Is It Time For Black Armbands For Free To Air TV?

Is It Time For Black Armbands For Free To Air TV?

 

Anyone who was born before the advent of television in Australia will tell you of the impact it had on the nation.

From relying on the radio and the newspaper for all our news and information, TV put the world in our living rooms.

We restructured our lives around our favourite shows, in a time before video recorders. Television was all-consuming, we watched anything and everything.

Then in 1974 we were introduced to colour TV, another boost for the industry, both broadcast and retail.remote control aimed at television

Digital TV and high definition also had an impact but the slow rising tsunami of the internet loomed large on the horizon.

Today, free to air television is like a good red wine, after getting better with age,  like a Grange or Hill of Grace it plateaus before going into gentle decline.

Despite denials from industry leaders free to air television is in decline.

Australia is not alone – The New York Times reports U.S. TV ratings have seen a double digit decline for the fifth straight month.

Why? Well the reasons are many and varied, we are time poor with so many activities attracting our attention television often takes a back seat. Some say the quality of programming has never been worse so they are being more discriminating.

But that rising tsunami – the internet, is gathering intensity. Young people in particular can’t and won’t wait until 6 o’clock to see the news of the day. Most of them know exactly what’s happening via social media – Twitter and Facebook.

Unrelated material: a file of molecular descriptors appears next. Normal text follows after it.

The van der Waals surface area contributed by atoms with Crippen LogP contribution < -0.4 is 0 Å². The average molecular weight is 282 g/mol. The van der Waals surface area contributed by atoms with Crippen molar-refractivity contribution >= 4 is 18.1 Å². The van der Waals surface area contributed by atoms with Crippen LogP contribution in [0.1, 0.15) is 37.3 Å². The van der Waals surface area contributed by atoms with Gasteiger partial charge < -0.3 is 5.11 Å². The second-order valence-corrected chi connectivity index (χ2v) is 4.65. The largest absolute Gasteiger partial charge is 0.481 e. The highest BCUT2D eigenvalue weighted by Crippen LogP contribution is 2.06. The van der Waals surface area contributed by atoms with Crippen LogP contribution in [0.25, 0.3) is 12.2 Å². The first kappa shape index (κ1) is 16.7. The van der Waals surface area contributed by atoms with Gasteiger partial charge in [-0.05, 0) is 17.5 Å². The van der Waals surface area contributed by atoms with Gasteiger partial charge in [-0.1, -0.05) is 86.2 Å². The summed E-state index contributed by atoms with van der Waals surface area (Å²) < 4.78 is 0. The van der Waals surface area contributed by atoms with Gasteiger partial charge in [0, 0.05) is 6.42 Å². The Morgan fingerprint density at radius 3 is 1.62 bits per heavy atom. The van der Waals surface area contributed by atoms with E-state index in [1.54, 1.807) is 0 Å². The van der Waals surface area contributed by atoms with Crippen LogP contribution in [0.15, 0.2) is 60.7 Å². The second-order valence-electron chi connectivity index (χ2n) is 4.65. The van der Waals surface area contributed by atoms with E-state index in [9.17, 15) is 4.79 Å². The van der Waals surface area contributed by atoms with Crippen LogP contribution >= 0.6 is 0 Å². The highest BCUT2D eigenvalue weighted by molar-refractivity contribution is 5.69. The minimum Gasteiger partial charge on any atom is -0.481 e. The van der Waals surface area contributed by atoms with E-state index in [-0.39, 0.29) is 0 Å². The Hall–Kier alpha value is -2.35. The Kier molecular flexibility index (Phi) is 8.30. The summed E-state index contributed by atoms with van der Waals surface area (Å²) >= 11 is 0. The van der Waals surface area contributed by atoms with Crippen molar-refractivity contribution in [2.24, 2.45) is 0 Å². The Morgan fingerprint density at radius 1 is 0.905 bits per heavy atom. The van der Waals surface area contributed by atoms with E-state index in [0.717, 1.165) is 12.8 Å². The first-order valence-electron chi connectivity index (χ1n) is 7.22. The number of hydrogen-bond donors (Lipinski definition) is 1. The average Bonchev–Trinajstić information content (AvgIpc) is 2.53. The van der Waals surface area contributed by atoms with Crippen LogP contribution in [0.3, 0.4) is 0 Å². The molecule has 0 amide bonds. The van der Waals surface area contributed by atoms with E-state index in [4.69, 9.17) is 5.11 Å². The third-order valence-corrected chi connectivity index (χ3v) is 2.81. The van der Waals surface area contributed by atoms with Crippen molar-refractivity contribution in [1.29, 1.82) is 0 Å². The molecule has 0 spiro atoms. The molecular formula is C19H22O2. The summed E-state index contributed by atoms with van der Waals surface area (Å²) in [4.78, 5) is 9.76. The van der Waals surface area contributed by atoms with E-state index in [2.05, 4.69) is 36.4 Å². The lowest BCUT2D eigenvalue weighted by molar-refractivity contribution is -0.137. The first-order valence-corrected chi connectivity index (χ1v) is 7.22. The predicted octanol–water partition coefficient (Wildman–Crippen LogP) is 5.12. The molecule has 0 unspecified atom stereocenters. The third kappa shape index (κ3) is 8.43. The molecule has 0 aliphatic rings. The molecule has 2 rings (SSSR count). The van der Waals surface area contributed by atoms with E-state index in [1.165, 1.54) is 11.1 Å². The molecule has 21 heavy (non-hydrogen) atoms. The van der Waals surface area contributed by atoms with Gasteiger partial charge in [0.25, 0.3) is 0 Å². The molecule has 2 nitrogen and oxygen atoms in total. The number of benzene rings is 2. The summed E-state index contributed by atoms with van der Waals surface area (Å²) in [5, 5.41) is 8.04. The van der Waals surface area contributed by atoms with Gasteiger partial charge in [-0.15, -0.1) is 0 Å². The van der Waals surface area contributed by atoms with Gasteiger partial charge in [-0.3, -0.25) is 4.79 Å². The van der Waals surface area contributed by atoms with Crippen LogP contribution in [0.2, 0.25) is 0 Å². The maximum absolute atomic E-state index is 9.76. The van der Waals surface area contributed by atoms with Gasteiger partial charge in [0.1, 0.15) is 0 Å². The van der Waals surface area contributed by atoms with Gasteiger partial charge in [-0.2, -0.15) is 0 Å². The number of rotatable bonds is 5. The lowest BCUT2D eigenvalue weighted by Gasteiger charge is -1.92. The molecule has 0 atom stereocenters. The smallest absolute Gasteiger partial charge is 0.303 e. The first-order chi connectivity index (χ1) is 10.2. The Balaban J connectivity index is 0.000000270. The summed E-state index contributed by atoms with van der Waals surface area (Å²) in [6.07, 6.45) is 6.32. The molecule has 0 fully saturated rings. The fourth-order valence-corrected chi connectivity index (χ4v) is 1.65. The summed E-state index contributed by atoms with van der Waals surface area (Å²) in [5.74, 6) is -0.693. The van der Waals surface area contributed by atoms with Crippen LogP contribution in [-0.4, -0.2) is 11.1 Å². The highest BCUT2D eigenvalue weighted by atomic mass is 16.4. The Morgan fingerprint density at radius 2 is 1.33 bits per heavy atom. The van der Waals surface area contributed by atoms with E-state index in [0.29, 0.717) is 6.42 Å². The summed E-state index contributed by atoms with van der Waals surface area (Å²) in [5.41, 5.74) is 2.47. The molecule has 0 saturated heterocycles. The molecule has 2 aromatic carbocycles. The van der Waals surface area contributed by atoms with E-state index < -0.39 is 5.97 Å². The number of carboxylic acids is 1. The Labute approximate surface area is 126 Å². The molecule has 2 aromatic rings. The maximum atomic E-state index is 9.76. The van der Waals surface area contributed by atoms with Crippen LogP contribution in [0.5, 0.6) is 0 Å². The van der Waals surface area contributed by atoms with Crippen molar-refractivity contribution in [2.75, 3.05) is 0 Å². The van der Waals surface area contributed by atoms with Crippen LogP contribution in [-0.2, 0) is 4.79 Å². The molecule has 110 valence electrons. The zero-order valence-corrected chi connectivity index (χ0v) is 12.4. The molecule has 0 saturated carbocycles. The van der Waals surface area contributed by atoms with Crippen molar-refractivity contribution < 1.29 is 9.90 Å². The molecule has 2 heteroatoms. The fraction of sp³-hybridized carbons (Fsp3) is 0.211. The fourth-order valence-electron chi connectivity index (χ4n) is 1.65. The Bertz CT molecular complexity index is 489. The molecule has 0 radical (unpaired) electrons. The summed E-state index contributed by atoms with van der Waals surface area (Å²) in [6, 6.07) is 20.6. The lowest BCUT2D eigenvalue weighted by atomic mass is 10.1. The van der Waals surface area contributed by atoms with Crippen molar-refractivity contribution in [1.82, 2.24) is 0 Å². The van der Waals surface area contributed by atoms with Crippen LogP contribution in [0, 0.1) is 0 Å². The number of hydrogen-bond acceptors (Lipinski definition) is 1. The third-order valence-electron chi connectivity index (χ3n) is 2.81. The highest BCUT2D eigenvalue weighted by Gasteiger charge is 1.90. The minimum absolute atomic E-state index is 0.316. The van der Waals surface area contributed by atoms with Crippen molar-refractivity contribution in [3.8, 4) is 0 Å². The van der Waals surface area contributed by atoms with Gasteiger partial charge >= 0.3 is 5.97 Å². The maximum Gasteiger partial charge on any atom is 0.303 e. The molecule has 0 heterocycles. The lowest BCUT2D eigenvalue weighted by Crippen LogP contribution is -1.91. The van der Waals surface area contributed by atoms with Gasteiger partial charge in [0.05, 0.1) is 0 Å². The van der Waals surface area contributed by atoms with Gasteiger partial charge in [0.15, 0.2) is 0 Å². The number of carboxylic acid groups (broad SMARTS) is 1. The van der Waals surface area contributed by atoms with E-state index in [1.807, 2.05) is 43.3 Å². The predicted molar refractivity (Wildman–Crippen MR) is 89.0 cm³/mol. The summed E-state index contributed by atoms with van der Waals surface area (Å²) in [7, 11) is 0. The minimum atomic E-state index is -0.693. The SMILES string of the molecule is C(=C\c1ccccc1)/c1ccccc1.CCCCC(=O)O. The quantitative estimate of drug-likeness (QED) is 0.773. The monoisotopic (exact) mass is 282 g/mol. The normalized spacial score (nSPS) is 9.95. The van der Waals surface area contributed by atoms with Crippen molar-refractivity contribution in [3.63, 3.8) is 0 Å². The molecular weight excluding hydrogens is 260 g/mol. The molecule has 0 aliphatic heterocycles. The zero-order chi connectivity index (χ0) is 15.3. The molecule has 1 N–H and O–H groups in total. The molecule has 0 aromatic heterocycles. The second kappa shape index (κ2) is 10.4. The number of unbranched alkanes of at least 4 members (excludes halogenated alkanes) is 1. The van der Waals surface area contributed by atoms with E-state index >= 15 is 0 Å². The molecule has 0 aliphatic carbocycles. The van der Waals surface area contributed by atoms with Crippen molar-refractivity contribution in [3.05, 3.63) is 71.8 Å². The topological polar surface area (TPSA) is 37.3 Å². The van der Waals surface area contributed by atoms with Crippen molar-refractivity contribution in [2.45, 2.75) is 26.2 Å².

As soon as a story is on social media links are up to show video of the accident/incident. By six it’s old news.

So many viewers are time shifting, recording programs for later replay or connecting with the channels replay sites like iView, 9jumpIn, Plus7 etc.

Then there’s pay TV, Foxtel and the more recent additions, Netflix, Stan and Presto.

The pie keeps being divided into smaller and smaller proportions. Free to air has muddied the water by offering additional channels further fragmenting audiences.

Where is it all heading? To stay afloat Network TV is getting more involved with broadcasting on other platforms but the future of free to air is looking pretty shakey.

Are you watching less free to air TV?

If you have any answers I’m sure the networks would like to hear them.

Graeme Goodings

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